Phoenix Suns: Ricky Rubio

Rick Scuteri - AP

Any previous notions of Ricky Rubio being washed up have been silenced during his stint in Phoenix. The 5th pick in the 2009 draft has posted career highs in points per game at 13.1, 3-point percentage at 35%, and is only 0.2 assists shy of matching his career-high per game assist mark (9.1 apg) for a single season, which he set in 2016.

The Suns see a light at the end of the rebuilding tunnel for the first time in nearly a decade. Rubio, 29, has two more years left on his deal, and is trending in the opposite direction of the youthful Phoenix franchise. The next young asset Phoenix needs in their rebuild is a point guard to match Devin Booker in the back court. Although Rubio is a veteran and can mentor young guards, I believe the Suns best direction with him is to put him on the trade block while he is still putting up highly desirable numbers.

Rubio most likely wants to go to a contender where he can contribute en route to acquiring his first NBA ring. The Suns, meanwhile, have young pieces they want to develop and are unlikely to seriously contend anytime soon. Trading Rubio away for a high pick that will land them a new young point guard, or for a current young guard, is their most favorable route.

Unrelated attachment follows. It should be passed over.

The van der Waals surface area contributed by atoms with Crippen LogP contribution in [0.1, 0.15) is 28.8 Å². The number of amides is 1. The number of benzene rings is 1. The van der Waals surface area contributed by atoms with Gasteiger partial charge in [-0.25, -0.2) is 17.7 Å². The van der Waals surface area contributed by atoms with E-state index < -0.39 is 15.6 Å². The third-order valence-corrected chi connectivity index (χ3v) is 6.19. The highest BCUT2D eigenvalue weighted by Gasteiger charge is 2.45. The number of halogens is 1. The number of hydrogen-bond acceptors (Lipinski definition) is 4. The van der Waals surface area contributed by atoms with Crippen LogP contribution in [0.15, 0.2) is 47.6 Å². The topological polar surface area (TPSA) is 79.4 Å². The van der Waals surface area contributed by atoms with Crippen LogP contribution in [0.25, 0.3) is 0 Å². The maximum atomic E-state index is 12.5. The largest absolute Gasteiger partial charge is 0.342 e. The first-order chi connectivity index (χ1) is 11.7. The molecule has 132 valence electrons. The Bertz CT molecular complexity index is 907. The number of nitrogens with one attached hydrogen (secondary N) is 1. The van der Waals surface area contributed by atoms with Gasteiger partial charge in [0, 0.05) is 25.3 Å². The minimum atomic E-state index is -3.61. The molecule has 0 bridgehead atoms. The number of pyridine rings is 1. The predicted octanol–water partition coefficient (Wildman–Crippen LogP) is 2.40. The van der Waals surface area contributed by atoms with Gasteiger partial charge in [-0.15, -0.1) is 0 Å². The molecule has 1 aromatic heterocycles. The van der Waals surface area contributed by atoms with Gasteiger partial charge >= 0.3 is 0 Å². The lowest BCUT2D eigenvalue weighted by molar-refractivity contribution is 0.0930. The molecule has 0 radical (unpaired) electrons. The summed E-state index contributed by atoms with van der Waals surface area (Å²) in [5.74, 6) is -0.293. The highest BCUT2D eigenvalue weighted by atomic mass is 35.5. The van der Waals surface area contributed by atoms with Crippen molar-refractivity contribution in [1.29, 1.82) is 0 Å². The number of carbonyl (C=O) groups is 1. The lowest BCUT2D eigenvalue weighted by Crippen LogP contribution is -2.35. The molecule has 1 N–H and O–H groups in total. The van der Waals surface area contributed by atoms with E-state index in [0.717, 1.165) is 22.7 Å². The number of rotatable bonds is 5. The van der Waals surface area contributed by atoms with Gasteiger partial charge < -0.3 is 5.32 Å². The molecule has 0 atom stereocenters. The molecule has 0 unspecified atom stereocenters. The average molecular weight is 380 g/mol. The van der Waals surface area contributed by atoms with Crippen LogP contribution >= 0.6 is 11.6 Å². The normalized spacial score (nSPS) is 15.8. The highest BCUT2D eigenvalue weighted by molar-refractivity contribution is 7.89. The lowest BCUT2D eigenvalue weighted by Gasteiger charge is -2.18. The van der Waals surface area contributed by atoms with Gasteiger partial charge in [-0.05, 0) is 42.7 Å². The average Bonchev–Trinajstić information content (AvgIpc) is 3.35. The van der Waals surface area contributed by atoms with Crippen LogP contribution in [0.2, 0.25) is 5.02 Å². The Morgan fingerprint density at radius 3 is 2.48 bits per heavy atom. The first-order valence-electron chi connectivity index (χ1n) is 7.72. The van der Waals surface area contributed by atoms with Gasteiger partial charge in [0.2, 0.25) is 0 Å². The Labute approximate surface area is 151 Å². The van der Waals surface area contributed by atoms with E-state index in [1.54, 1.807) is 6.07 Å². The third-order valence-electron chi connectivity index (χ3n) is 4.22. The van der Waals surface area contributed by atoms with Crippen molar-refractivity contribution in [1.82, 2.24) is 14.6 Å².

The Suns must deal Rubio away while he is still flirting with a points-assists double double. A trade package for Rubio must be on the table for the time being, and is something GM James Jones should be looking to evaluate as Phoenix exits the Disney bubble.

Golden State Warriors: Andrew Wiggins


Ever since Andrew Wiggins was traded to Golden State, concerns of his fit in the offense have plagued much of Warriors’ news. Wiggins is a slashing shot-creator who plays on the wing, and although he is a better fit as a 3-and-D player than D’Angelo Russell was, his playstyle is not ideal in The Bay.